A pricing strategy is important to any firm in realising its corporate objectives, whether that be its sales revenue, market share or indeed profit, and thus there is much preoccupation within a business about its pricing strategy. Ultimately, this will be guided by many factors; not least the market power it has to set the price of its products and the nature of the demand curve it faces. This essay will attempt to outline how a firm’s pricing strategy is influenced by the characteristics of the market in which it operates, looking at various market structures, including perfect competition, monopoly and oligopoly.
One particular market structure worthy of consideration in addressing the question is perfect competition. According to Besanko and Braeutigam (2005) firms in this market structure act as price takers. Due to the industry being fragmented, each firm’s output is a significantly small proportion of the industry supply and demand, which determines the market price. In addition, it is assumed that firms operating in this industry produce products that are homogeneous and consumers possess perfect knowledge about the prices and availability of products. Consequently, the consumer will purchase the good at the lowest available price. Varian (1999) asserts that firms operating in this market structure will face a horizontal demand curve at market price. If the firm sets its price above market price, then it will sell nothing. If the firm sets its price below the market price, then it will capture the entire market demand but will not cover its costs in the long run. Thus, the only sensible pricing strategy available to the firm is to take the market price, where it can sell all it can produce.
By contrast, a monopolist is able to set the market price for the product that it sells. Besanko and Braeutigam (2005: 404) define a monopolistic market as one which “consists of a single seller facing many buyers”. Therefore, the firm’s demand curve is also the industry demand curve. However, since the monopolist’s demand curve is downward sloping, it cannot set an infinitely high price. In order to increase its sales, the firm must lower its price; thus marginal revenue will be less than average revenue represented by the demand curve. If the monopolist wishes to maximise its profits then it will set its output where marginal cost equates to marginal revenue. At this point, the price exceeds the marginal cost of production and assuming that average costs are also below the demand curve, the firm is able to earn economic profit (A+B), illustrated in Figure 1 (Lecture Notes, 2007) below.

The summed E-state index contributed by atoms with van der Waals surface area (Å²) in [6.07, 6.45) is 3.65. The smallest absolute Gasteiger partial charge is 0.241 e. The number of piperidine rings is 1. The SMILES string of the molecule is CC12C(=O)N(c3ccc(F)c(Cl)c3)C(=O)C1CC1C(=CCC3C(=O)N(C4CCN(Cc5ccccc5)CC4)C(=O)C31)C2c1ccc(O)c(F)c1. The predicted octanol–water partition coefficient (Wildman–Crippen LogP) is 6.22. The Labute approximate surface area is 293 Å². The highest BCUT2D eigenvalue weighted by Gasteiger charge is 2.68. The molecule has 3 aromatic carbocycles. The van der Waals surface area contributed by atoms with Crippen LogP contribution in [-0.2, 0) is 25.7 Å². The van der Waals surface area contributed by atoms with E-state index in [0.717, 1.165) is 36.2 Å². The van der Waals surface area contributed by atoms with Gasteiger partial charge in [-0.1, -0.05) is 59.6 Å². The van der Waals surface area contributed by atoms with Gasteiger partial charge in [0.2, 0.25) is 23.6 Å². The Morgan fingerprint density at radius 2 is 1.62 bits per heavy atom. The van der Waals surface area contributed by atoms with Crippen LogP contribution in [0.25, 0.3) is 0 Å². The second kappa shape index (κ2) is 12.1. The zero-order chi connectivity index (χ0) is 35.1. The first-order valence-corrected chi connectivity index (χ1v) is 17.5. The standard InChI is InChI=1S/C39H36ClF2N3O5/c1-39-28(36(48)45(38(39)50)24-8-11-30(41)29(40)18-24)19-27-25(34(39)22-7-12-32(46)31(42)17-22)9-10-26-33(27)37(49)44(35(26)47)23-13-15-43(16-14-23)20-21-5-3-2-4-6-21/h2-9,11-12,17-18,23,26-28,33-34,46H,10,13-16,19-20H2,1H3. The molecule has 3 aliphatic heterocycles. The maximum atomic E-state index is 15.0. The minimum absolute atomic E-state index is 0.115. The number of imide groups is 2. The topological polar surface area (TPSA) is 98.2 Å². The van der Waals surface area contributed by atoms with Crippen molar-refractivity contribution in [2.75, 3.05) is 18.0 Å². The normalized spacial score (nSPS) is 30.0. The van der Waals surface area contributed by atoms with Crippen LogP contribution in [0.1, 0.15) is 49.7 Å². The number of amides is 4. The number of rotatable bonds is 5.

The optimal mark-up of price above marginal cost for the monopolist is going to depend on the shape of the demand curve, or its elasticity. As Figure 2 (Lecture Notes, 2007) shows, the gap between the profit-maximising price and marginal cost is greater when the demand curve becomes more inelastic and thus the greater the opportunity there is for the firm to raise its price above marginal cost. Firms are often faced with consumers having different demand curves and use the concept of elasticity to form a pricing strategy, known as third-degree price discrimination, in order to capture more surplus than could have been achieved by setting a uniform price. Price discrimination itself is, according to Besanko and Braeutigam (2005: 448), “the practice of charging consumers different prices...